Guides

Why hasn’t my tree come into leaf yet?

We are sometimes asked this question by concerned people eagerly waiting for their trees to respond to signs of spring. Come May and June, the enquirers become increasingly nervous - could my tree be dead? Certainly, if no foliage has turned up by mid-summer, it could be that something is seriously wrong, however the time that leaves come out on trees in spring is not only variable depending on weather conditions, but also differs between species.

A mature Catalpa in May
A mature Catalpa in May

While Norway maples may be looking pretty green all over by mid-April, and hazel often turns from a mass of catkins to a fulsome coat of fresh leaves before March is out, many trees don't dare to burst their leaf buds till May. Others follow their own version of the maxim 'Don't cast a clout till May is out', not daring to reveal their tender greenery till June.

For some trees, it's a case of not being able to withstand those late spring frosts. By keeping their leaves within protective buds, formed the previous year, they avoid putting energy into foliage only for it to be ravaged by cold winds and ice. For others, it's almost just not worth their while starting to photosynthesise before the days have reached a certain length. The area that the tree seed came from can also have a bearing on how early or late the leaves appear (in cold areas, species adapt to come into leaf later and vice versa).

Oak and ash in May
Oak and ash in May

Latecomers and early birds

In particular, whitebeams (Sorbus aria) and oaks (Quercus) can be tardy to show their foliage, while more tropical types such as the Indian bean tree (Catalpa), and honey locust (Gleditsia) really wait till temperatures have well and truly risen before getting their kit out. Beech (Fagus) is notoriously late into leaf, its fine hedges looking positively wintry well into May in colder years. Others that have a lengthy hibernation include plane (Platanus), elm  (Ulmus) and ash (Fraxinus).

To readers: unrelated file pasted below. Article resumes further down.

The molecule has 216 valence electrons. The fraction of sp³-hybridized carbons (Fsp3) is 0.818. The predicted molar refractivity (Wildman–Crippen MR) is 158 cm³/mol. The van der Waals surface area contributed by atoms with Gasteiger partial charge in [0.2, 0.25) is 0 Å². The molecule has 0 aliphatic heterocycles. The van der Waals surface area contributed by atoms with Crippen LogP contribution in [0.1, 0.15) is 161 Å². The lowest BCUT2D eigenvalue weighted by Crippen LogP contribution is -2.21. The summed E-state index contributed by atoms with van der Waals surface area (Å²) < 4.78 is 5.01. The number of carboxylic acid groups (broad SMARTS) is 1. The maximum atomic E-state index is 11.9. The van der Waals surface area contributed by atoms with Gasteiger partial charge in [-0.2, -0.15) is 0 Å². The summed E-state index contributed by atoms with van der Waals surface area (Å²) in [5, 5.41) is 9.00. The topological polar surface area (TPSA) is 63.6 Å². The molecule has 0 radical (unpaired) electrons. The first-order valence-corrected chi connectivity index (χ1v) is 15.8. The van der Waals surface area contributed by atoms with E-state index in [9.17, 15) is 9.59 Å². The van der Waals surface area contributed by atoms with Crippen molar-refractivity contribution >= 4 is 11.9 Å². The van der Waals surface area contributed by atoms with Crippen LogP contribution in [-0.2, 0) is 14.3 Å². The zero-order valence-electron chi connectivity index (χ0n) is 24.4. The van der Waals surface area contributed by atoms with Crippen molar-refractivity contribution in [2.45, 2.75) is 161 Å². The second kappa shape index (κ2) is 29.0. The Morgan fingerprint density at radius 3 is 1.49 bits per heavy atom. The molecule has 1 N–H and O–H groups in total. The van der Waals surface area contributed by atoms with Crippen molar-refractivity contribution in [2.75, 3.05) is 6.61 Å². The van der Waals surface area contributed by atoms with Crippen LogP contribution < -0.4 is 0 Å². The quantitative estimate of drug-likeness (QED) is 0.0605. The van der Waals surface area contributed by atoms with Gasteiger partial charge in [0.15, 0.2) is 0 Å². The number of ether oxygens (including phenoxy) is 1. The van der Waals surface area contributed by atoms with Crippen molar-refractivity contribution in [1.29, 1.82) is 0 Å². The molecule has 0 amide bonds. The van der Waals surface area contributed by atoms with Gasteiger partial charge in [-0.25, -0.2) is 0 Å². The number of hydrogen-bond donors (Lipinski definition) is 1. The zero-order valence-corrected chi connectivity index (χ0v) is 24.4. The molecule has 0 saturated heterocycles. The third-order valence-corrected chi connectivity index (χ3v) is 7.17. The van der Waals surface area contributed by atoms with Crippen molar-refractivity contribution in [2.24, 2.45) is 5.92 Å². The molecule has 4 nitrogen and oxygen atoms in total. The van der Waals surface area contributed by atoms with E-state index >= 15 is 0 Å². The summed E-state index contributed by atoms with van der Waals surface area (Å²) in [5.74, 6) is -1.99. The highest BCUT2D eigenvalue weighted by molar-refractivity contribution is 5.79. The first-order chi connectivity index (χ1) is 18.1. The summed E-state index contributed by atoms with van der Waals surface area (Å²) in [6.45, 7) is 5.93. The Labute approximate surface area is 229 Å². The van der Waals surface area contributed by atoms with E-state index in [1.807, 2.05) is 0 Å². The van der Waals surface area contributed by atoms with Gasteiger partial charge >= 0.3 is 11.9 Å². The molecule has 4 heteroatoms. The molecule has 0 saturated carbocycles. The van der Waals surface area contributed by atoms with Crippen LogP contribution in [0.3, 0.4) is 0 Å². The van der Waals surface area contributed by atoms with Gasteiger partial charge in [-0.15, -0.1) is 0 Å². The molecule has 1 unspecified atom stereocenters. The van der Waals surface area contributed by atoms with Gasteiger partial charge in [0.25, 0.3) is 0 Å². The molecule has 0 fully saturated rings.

Trees early into leaf include willows, lilacs (Syringa), birches (Betula) and apples. At the nursery, we find that the ornamental pears (Pyrus 'Chanticleer' and 'Redspire') barely lose their leaves before the new ones show up.

There is even a saying, "If the oak before the ash, then we'll only have a splash, if the ash before the oak, then we'll surely have a soak"? which purportedly predicts how wet or dry a summer is in store. According to records, oak generally comes out before ash in Britain, any time between late March and May. Things were different in the 18th century, though, due to cooler springs. This is because oaks respond to warming temperatures, while the stronger signal for ash leaves is sunshine, it is believed.

Sweet chestnut leaves just unfurling in late spring
Sweet chestnut leaves just unfurling in late spring

Waiting for the right time

Why are some hardy trees so late into leaf? The answer usually lies in their evolutionary history. For example, although beech is native to European countries that suffer cold winters, it's a relic of warmer times during the Tertiary Period, and needs 13 hours of daylight to unfurl those delicate pointed buds.

Although the factors affecting leafing-out aren't all that well understood, research has confirmed that the order of leafing out, by species, generally remains fixed [1]. A combination of cold winter temperatures followed by longer daylight hours are generally thought to signal trees to break their dormancy. Researchers have also reported, therefore, that although warmer springs have shifted leafing out earlier and earlier since the 1980s, this pattern is slowing down, perhaps because warmer winters are counteracting this effect [2].

Some trees naturally have bare branches till temperatures rise
Some trees naturally have bare branches till temperatures rise

Concerned?

Between March and June, if you are concerned why your tree isn't in leaf yet, firstly think about whether it is naturally early or late into leaf. If you think it should be in leaf, has the weather been particularly cold? This might be holding it back. If the answer is no, does the tree look in good shape, or do the branches look brittle? The 'scratch test' will show you if the tree is dead or alive; scrape away just a little bit of the bark, and if it's green underneath, it's okay. If you see brown, there may be a problem.

In most cases, when a tree hasn't established, we find it's related to incorrect planting or aftercare, therefore please see our guides to ensure your tree gets off to the best start. If you can't find the answer to your query on our website, please get in touch and we will do our best to help.

References

1. Z.A. Panchen, R..B. Primack, B. Nordt, E.R. Ellwood, A.-D. Stevens, S.S. Renner, C.G. Willis, R. Fahey, A. Whittemore, Y.Du, C.C. Davis. Leaf out times of temperate woody plants are related to phylogeny, deciduousness, growth habit and wood anatomy. New Phytologist, 2014; DOI: 10.1111/nph.12892

2. Y.H. Fu, H. Zhao, S. Piao, M. Peaucelle, S. Peng, G. Zhou, P. Ciais, M. Huang, A. Menzel, J. Peñuelas, Y. Song, Y. Vitasse, Z. Zeng, I.A. Janssens. Declining global warming effects on the phenology of spring leaf unfolding. Nature, 2015; 526 (7571): 104 DOI: 10.1038/nature15402

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